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Durham e-Theses
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Histamine H3 Receptor Heterogeneity in the Central Nervous System in Aging and Dementia.

LETHBRIDGE, NATASHA,LOUSIE (2011) Histamine H3 Receptor Heterogeneity in the Central Nervous System in Aging and Dementia. Doctoral thesis, Durham University.

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The histamine H3R is a classic G-protein coupled receptor and is a potential therapeutic target for a number of central nervous system pathologies. Major pharmacological heterogeneity between and within species has hindered the clinical development of H3R-targeted drugs. The pharmacological heterogeneity displayed by the H3R is thought in part to be a result of alternative splicing of the H3R which generates a number of possible splice variants, some of which have been shown to be functional and others which appear to be non-functional in terms of ligand binding and signal transduction. mRNA encoding the different isoforms has been shown to be distributed throughout the central nervous system in a region specific manner. For the first time we have shown three of the common H3R isoforms (hH3 329, hH3 365, hH3 445) to be expressed in the human brain using a novel panel of immunological isoform specific probes. We provide preliminary evidence for raised levels of H3 445 and H3 329 isoforms in Parkinson’s disease and Lewy Body Dementia cases, respectively, compared to age-matched controls. We have shown a variety of H3R ligands display differential pharmacological properties at the three hH3R isoforms expressed in HEK 293 cells. Most notably a 5- and 10- fold lower affinity for a highly selective clinical lead H3R inverse antagonist, GSK189254, at the H3R 329 and H3R 329 + 365 isoforms, respectively. The pharmacological differences observed indicate, together with the availability of the immunological probes, that it will be possible to dissect the physiological roles of human H3 receptor isoforms.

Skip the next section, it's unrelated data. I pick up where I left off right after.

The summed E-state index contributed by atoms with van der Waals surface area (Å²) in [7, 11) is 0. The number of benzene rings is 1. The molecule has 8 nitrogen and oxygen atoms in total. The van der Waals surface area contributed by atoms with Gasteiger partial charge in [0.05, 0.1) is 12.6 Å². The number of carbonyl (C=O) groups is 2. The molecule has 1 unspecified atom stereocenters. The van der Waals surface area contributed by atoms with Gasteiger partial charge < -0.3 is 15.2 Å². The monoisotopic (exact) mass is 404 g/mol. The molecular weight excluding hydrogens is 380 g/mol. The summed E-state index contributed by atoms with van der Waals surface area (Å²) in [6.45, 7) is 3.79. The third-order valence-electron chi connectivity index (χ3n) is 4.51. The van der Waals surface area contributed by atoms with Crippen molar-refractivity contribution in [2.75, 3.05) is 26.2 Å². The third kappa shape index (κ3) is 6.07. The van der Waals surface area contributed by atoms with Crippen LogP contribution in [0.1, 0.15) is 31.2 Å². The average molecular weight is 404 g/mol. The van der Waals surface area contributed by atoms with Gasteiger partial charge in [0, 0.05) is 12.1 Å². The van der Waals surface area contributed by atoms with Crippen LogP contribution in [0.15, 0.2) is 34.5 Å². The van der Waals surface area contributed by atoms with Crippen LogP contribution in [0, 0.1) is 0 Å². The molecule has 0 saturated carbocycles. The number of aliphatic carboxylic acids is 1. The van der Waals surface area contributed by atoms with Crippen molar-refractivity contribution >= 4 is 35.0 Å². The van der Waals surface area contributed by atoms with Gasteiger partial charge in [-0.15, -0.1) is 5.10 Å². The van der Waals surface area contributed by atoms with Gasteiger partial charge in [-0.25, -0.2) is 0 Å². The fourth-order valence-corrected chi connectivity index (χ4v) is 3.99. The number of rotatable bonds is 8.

The H3R is an attractive therapeutic target for age-related dementias. H3R antagonists have undergone a large number of pre-clinical assessments in which they display pro-cognitive effects, particularly in drug-induced amnesias. It is important to establish whether there are any changes in H3R expression in normal physiological aging and in age-related human dementias. Based on quantitative [3H] GSK189254 autoradiography, we have shown that H3Rs are largely preserved in key cortical and striatal brain regions in aged CD-1 and TASPM mice, as well as in aged humans. Furthermore, H3 receptors were largely unchanged in Lewy Body Dementia and Alzheimer’s disease cases, which provide further evidence validating the H3R as a promising target for age-related cognitive disorders. Psychotic symptoms are common features in both Lewy Body Dementia and Alzheimer’s disease. Interestingly, higher levels of H3R in the globus pallidus correlated with the presence of both delusions (+ 40% and + 37%) and hallucination symptoms (+22% and +14%) within these human dementias, consistent with the recent positive clinical use of H3R antagonists in psychotic disorders. In contrast, using a novel validated all-in-one behavioural elevated platform test in mice, evidence is provided for the lack of H3R involvement in anxiety behaviour, suggesting the lack of utility in human anxiety disorders.

Item Type:Thesis (Doctoral)
Award:Doctor of Philosophy
Faculty and Department:Faculty of Science > Biological and Biomedical Sciences, School of
Thesis Date:2011
Copyright:Copyright of this thesis is held by the author
Deposited On:06 Jun 2011 10:14

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